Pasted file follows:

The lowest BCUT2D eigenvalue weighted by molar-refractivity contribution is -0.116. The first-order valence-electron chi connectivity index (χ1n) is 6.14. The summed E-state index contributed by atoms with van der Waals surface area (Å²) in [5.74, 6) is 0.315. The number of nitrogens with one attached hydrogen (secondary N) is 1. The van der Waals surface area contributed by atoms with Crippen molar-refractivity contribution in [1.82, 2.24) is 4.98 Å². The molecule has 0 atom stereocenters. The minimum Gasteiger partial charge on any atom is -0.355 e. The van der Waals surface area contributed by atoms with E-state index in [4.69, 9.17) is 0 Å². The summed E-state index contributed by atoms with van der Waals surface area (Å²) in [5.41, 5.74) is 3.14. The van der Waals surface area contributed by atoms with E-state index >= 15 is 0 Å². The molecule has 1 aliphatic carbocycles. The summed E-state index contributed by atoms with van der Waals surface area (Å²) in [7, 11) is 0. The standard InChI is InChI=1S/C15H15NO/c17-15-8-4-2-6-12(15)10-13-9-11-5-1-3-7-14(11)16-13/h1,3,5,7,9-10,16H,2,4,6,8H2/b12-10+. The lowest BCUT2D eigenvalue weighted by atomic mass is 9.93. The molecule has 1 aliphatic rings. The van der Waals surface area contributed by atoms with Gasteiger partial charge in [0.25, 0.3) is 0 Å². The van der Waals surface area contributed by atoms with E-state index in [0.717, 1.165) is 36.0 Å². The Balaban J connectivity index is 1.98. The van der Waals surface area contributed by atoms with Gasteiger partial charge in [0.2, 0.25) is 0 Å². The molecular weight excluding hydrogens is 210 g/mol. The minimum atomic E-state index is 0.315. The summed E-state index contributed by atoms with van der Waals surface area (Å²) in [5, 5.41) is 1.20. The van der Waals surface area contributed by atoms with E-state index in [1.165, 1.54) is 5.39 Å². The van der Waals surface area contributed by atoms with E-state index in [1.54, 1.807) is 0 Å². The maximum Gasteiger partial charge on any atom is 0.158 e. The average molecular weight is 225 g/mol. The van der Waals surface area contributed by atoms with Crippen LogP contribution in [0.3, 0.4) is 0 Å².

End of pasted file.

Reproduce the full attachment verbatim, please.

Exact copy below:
The lowest BCUT2D eigenvalue weighted by molar-refractivity contribution is -0.116. The first-order valence-electron chi connectivity index (χ1n) is 6.14. The summed E-state index contributed by atoms with van der Waals surface area (Å²) in [5.74, 6) is 0.315. The number of nitrogens with one attached hydrogen (secondary N) is 1. The van der Waals surface area contributed by atoms with Crippen molar-refractivity contribution in [1.82, 2.24) is 4.98 Å². The molecule has 0 atom stereocenters. The minimum Gasteiger partial charge on any atom is -0.355 e. The van der Waals surface area contributed by atoms with E-state index in [4.69, 9.17) is 0 Å². The summed E-state index contributed by atoms with van der Waals surface area (Å²) in [5.41, 5.74) is 3.14. The van der Waals surface area contributed by atoms with E-state index >= 15 is 0 Å². The molecule has 1 aliphatic carbocycles. The summed E-state index contributed by atoms with van der Waals surface area (Å²) in [7, 11) is 0. The standard InChI is InChI=1S/C15H15NO/c17-15-8-4-2-6-12(15)10-13-9-11-5-1-3-7-14(11)16-13/h1,3,5,7,9-10,16H,2,4,6,8H2/b12-10+. The lowest BCUT2D eigenvalue weighted by atomic mass is 9.93. The molecule has 1 aliphatic rings. The van der Waals surface area contributed by atoms with Gasteiger partial charge in [0.25, 0.3) is 0 Å². The van der Waals surface area contributed by atoms with E-state index in [0.717, 1.165) is 36.0 Å². The Balaban J connectivity index is 1.98. The van der Waals surface area contributed by atoms with Gasteiger partial charge in [0.2, 0.25) is 0 Å². The molecular weight excluding hydrogens is 210 g/mol. The minimum atomic E-state index is 0.315. The summed E-state index contributed by atoms with van der Waals surface area (Å²) in [5, 5.41) is 1.20. The van der Waals surface area contributed by atoms with E-state index in [1.165, 1.54) is 5.39 Å². The van der Waals surface area contributed by atoms with E-state index in [1.54, 1.807) is 0 Å². The maximum Gasteiger partial charge on any atom is 0.158 e. The average molecular weight is 225 g/mol. The van der Waals surface area contributed by atoms with Crippen LogP contribution in [0.3, 0.4) is 0 Å².